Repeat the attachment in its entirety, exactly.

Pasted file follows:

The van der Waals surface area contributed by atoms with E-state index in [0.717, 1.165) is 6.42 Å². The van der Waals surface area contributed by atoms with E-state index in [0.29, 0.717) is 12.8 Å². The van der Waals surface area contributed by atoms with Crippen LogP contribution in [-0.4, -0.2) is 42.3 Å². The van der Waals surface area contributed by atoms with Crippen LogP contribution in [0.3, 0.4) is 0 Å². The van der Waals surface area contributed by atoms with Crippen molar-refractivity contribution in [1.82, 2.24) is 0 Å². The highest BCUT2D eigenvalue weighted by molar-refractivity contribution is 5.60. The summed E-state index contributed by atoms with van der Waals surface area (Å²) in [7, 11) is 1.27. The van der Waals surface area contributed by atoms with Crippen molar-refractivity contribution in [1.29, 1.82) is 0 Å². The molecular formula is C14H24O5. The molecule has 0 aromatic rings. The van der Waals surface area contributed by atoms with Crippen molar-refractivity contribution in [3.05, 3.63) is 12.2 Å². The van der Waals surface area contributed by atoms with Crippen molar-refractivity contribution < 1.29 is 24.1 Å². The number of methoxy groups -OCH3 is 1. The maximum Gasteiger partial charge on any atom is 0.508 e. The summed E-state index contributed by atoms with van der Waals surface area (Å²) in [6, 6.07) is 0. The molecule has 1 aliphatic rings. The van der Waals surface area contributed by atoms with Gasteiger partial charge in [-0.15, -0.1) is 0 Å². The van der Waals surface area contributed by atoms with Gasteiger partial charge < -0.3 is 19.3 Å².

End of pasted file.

The van der Waals surface area contributed by atoms with E-state index in [0.717, 1.165) is 6.42 Å². The van der Waals surface area contributed by atoms with E-state index in [0.29, 0.717) is 12.8 Å². The van der Waals surface area contributed by atoms with Crippen LogP contribution in [-0.4, -0.2) is 42.3 Å². The van der Waals surface area contributed by atoms with Crippen LogP contribution in [0.3, 0.4) is 0 Å². The van der Waals surface area contributed by atoms with Crippen molar-refractivity contribution in [1.82, 2.24) is 0 Å². The highest BCUT2D eigenvalue weighted by molar-refractivity contribution is 5.60. The summed E-state index contributed by atoms with van der Waals surface area (Å²) in [7, 11) is 1.27. The van der Waals surface area contributed by atoms with Crippen molar-refractivity contribution in [1.29, 1.82) is 0 Å². The molecular formula is C14H24O5. The molecule has 0 aromatic rings. The van der Waals surface area contributed by atoms with Crippen molar-refractivity contribution in [3.05, 3.63) is 12.2 Å². The van der Waals surface area contributed by atoms with Crippen molar-refractivity contribution < 1.29 is 24.1 Å². The number of methoxy groups -OCH3 is 1. The maximum Gasteiger partial charge on any atom is 0.508 e. The summed E-state index contributed by atoms with van der Waals surface area (Å²) in [6, 6.07) is 0. The molecule has 1 aliphatic rings. The van der Waals surface area contributed by atoms with Gasteiger partial charge in [-0.15, -0.1) is 0 Å². The van der Waals surface area contributed by atoms with Gasteiger partial charge < -0.3 is 19.3 Å².